Board member Sonya Powell reminded Tart that the proposed policy says the shirt must be tucked in if it hangs below the crotch area. “I mean, I have been in schools and I have seen kids with shirts on that come to the knee; if it goes that far, it has to be tucked in,” she said. “If it hangs just below the waist, this says it doesn’t have to be tucked in, there is a big difference there, isn’t there?”
“Not according to our original policy,” Tart responded. “The way I interpret the original is that everything is tucked in.”
While he said he understood what Tart was saying, Simpson stressed his feeling that the board had to be a little bit more flexible with the students on the high school level.
“We have to be flexible in that sense to determine what works,” he said. “If the middle schools don’t want to do it and they are happy with the code, but the high school is not … it is hard to throw a blanket over the whole thing. I understand what you are saying because I felt the same way initially, but the more I thought about it, if the high school wants to try this … if it doesn’t work we can go back and change it at any time. I see it as only a trial period.”
G.H. Wilson said at a recent board retreat with the principals he only noticed one principal who wasn’t enforcing the current policy.
“He wasn’t punishing the students,” Wilson said, referring to the administrator but not identifying them. “I am like Glenn, we have a lot of principals out there and if they can’t enforce it or they don’t want to enforce it, what can you do?”
“We have an administrator who defied our policy and basically made their own policy,” he said. “That administrator kind of went rogue and did their own thing and didn’t enforce our policy, and now what do we do as a board? We are going to change to meet that criteria. To me, that is not leadership. That is my whole issue, I am just one vote and it is my opinion that we stick to what we already have.”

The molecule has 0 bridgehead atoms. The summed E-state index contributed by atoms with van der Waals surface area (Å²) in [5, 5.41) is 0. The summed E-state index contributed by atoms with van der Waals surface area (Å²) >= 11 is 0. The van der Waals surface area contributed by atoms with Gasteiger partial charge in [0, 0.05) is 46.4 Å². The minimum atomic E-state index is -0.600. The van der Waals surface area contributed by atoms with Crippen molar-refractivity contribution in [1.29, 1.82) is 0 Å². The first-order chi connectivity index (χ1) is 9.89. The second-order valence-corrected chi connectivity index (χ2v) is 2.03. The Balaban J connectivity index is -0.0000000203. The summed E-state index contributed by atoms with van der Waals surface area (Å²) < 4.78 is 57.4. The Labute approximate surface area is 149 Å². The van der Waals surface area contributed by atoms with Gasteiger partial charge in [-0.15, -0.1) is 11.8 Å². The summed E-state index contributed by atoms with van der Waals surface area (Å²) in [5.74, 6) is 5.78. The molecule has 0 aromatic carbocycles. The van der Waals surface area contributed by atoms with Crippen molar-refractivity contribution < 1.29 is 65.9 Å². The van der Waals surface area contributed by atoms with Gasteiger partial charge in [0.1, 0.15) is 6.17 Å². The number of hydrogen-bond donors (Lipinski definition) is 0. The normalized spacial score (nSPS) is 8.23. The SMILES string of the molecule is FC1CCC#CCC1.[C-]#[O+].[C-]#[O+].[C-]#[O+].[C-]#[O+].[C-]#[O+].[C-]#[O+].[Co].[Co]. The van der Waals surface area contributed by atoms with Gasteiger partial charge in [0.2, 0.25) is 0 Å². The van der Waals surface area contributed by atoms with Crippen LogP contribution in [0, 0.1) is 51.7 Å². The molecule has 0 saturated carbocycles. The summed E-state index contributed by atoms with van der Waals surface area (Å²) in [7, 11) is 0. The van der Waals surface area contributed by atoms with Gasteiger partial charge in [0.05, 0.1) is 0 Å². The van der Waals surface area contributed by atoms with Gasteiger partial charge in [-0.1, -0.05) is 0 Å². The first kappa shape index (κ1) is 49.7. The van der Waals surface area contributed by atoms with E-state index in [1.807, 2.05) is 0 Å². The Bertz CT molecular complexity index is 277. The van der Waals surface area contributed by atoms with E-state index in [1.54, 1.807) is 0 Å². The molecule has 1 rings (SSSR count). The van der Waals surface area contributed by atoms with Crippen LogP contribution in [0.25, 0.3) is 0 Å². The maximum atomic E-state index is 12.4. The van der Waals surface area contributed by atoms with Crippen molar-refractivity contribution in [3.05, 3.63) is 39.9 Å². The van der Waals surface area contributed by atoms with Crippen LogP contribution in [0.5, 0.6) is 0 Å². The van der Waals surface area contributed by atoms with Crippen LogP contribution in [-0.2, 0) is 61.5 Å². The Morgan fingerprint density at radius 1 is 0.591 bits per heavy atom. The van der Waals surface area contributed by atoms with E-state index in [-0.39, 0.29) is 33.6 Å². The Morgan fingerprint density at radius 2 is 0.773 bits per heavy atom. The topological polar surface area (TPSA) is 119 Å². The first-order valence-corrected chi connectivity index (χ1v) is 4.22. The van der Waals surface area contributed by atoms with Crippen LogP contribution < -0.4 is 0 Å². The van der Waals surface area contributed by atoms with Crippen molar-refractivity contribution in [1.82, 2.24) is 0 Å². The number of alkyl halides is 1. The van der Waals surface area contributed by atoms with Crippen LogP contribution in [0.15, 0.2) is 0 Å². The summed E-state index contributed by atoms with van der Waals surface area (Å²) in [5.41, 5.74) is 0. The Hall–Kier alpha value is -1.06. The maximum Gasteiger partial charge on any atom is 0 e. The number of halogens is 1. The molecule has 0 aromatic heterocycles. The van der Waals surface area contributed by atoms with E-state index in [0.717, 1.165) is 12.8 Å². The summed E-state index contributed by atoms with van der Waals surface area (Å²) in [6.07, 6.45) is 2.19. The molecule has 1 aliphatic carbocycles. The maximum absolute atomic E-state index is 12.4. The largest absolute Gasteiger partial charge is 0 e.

Simpson said he disagreed.
“That (administrator) did not sway my mind at all,” he said. “If all four high schools want to try it, then we should let them. What I am hearing from the high school teachers is that they are the ones who are spending most of their time trying to enforce the dress code, more than spending time teaching …”
Tart interrupted, “Mr. Simpson, I have talked to the teachers, too, as well as administrators.”
“I understand that,” continued Simpson. “But if a child has been there the whole day and the dress code wasn’t enforced by the morning teachers, why should that teacher in the afternoon be the bad guy when it should have already been taken care of when that student first walked in the class in the morning? There is no consistency and maybe that is where the problem lies in the dress code.”
“Well, maybe if we had an administrator that had enough of a backbone to enforce those policies we wouldn’t have the problem,” Tart shot back. “If that is the case, then maybe we need to look at making some changes.”
After a few seconds of silence, Simpson said in the absence of board members Faye Gay and Dewain Sinclair, some time was needed before a vote was taken on the matter.
“This is obviously a sensitive topic. I think we need to really take some time to think about this before we make a decision,” he said.
“This is not about administrators, not about teachers, it is about students,” Powell said. “I know for a fact that students appreciate when adults listen to them a little bit and take into consideration what they might want to see done. I think that would be better. If we can take their opinions into consideration, I think that is just a small concession from us. If we can make them feel better about themselves and feel like they were involved in the discussion and their thoughts were significant.”
Despite the division, Simpson debated whether or not to include it on Monday night’s agenda. After minimal discussion the board members present agreed to include it on the agenda.
The vote will take place Monday night at 7:30 p.m. in the county auditorium.
To reach Doug Clark call 910-592-8137 ext. 123 or email to firstname.lastname@example.org.